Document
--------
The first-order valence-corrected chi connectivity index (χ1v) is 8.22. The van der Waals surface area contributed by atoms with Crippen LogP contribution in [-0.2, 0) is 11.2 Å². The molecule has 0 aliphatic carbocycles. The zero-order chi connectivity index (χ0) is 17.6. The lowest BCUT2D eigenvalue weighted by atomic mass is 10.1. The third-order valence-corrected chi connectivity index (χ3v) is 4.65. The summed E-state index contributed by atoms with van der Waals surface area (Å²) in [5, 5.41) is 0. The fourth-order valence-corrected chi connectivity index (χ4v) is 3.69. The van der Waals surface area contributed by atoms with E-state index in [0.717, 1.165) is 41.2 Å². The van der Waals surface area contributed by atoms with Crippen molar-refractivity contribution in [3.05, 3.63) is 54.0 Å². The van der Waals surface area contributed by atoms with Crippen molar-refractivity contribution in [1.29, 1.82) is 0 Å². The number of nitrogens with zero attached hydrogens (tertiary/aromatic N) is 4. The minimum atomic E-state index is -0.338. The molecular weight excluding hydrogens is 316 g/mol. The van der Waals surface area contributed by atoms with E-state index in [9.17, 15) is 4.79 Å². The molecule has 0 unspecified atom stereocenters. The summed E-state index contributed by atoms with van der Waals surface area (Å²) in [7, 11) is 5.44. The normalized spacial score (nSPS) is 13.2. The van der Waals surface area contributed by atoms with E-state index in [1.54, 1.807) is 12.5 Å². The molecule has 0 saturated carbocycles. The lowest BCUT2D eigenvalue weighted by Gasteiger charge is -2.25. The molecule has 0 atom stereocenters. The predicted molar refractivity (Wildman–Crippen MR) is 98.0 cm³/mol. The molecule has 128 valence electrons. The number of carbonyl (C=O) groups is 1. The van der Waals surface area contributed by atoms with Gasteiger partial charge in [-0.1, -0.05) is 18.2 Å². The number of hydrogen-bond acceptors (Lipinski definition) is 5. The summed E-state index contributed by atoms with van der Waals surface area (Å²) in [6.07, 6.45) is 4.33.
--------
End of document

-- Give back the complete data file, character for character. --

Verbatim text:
The first-order valence-corrected chi connectivity index (χ1v) is 8.22. The van der Waals surface area contributed by atoms with Crippen LogP contribution in [-0.2, 0) is 11.2 Å². The molecule has 0 aliphatic carbocycles. The zero-order chi connectivity index (χ0) is 17.6. The lowest BCUT2D eigenvalue weighted by atomic mass is 10.1. The third-order valence-corrected chi connectivity index (χ3v) is 4.65. The summed E-state index contributed by atoms with van der Waals surface area (Å²) in [5, 5.41) is 0. The fourth-order valence-corrected chi connectivity index (χ4v) is 3.69. The van der Waals surface area contributed by atoms with E-state index in [0.717, 1.165) is 41.2 Å². The van der Waals surface area contributed by atoms with Crippen molar-refractivity contribution in [3.05, 3.63) is 54.0 Å². The van der Waals surface area contributed by atoms with Crippen molar-refractivity contribution in [1.29, 1.82) is 0 Å². The number of nitrogens with zero attached hydrogens (tertiary/aromatic N) is 4. The minimum atomic E-state index is -0.338. The molecular weight excluding hydrogens is 316 g/mol. The van der Waals surface area contributed by atoms with E-state index in [9.17, 15) is 4.79 Å². The molecule has 0 unspecified atom stereocenters. The summed E-state index contributed by atoms with van der Waals surface area (Å²) in [7, 11) is 5.44. The normalized spacial score (nSPS) is 13.2. The van der Waals surface area contributed by atoms with E-state index in [1.54, 1.807) is 12.5 Å². The molecule has 0 saturated carbocycles. The lowest BCUT2D eigenvalue weighted by Gasteiger charge is -2.25. The molecule has 0 atom stereocenters. The predicted molar refractivity (Wildman–Crippen MR) is 98.0 cm³/mol. The molecule has 128 valence electrons. The number of carbonyl (C=O) groups is 1. The van der Waals surface area contributed by atoms with Gasteiger partial charge in [-0.1, -0.05) is 18.2 Å². The number of hydrogen-bond acceptors (Lipinski definition) is 5. The summed E-state index contributed by atoms with van der Waals surface area (Å²) in [6.07, 6.45) is 4.33.